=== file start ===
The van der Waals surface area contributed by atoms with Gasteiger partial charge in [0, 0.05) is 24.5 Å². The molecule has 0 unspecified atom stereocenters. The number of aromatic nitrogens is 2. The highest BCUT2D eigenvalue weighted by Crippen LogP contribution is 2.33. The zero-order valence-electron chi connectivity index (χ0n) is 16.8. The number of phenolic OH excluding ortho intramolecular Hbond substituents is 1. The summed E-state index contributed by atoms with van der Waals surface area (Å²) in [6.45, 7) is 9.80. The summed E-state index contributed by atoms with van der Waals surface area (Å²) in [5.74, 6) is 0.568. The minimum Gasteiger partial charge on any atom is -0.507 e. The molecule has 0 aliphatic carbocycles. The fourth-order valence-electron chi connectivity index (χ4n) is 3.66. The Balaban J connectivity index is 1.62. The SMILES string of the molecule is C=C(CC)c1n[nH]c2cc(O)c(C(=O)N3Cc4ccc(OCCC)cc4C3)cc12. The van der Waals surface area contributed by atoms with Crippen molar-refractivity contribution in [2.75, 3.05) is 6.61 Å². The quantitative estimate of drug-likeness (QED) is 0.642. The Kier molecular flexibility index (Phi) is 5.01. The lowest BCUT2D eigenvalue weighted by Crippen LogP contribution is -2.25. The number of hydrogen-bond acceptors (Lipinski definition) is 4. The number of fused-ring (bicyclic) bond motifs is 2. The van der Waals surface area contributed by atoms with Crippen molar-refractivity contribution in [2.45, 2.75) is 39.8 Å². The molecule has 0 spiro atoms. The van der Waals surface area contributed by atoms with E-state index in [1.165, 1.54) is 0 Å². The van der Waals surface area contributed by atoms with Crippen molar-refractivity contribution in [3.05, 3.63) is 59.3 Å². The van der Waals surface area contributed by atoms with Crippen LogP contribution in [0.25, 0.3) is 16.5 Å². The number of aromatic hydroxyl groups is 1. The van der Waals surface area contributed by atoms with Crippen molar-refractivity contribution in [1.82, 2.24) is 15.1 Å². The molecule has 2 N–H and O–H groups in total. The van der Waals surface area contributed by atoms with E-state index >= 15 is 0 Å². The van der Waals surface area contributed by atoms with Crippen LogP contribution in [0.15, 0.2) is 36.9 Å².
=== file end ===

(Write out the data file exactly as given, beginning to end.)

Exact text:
The van der Waals surface area contributed by atoms with Gasteiger partial charge in [0, 0.05) is 24.5 Å². The molecule has 0 unspecified atom stereocenters. The number of aromatic nitrogens is 2. The highest BCUT2D eigenvalue weighted by Crippen LogP contribution is 2.33. The zero-order valence-electron chi connectivity index (χ0n) is 16.8. The number of phenolic OH excluding ortho intramolecular Hbond substituents is 1. The summed E-state index contributed by atoms with van der Waals surface area (Å²) in [6.45, 7) is 9.80. The summed E-state index contributed by atoms with van der Waals surface area (Å²) in [5.74, 6) is 0.568. The minimum Gasteiger partial charge on any atom is -0.507 e. The molecule has 0 aliphatic carbocycles. The fourth-order valence-electron chi connectivity index (χ4n) is 3.66. The Balaban J connectivity index is 1.62. The SMILES string of the molecule is C=C(CC)c1n[nH]c2cc(O)c(C(=O)N3Cc4ccc(OCCC)cc4C3)cc12. The van der Waals surface area contributed by atoms with Crippen molar-refractivity contribution in [2.75, 3.05) is 6.61 Å². The quantitative estimate of drug-likeness (QED) is 0.642. The Kier molecular flexibility index (Phi) is 5.01. The lowest BCUT2D eigenvalue weighted by Crippen LogP contribution is -2.25. The number of hydrogen-bond acceptors (Lipinski definition) is 4. The number of fused-ring (bicyclic) bond motifs is 2. The van der Waals surface area contributed by atoms with Crippen molar-refractivity contribution in [2.45, 2.75) is 39.8 Å². The molecule has 0 spiro atoms. The van der Waals surface area contributed by atoms with E-state index in [1.165, 1.54) is 0 Å². The van der Waals surface area contributed by atoms with Crippen molar-refractivity contribution in [3.05, 3.63) is 59.3 Å². The van der Waals surface area contributed by atoms with Crippen LogP contribution in [0.25, 0.3) is 16.5 Å². The number of aromatic hydroxyl groups is 1. The van der Waals surface area contributed by atoms with Crippen molar-refractivity contribution in [1.82, 2.24) is 15.1 Å². The molecule has 2 N–H and O–H groups in total. The van der Waals surface area contributed by atoms with E-state index >= 15 is 0 Å². The van der Waals surface area contributed by atoms with Crippen LogP contribution in [0.15, 0.2) is 36.9 Å².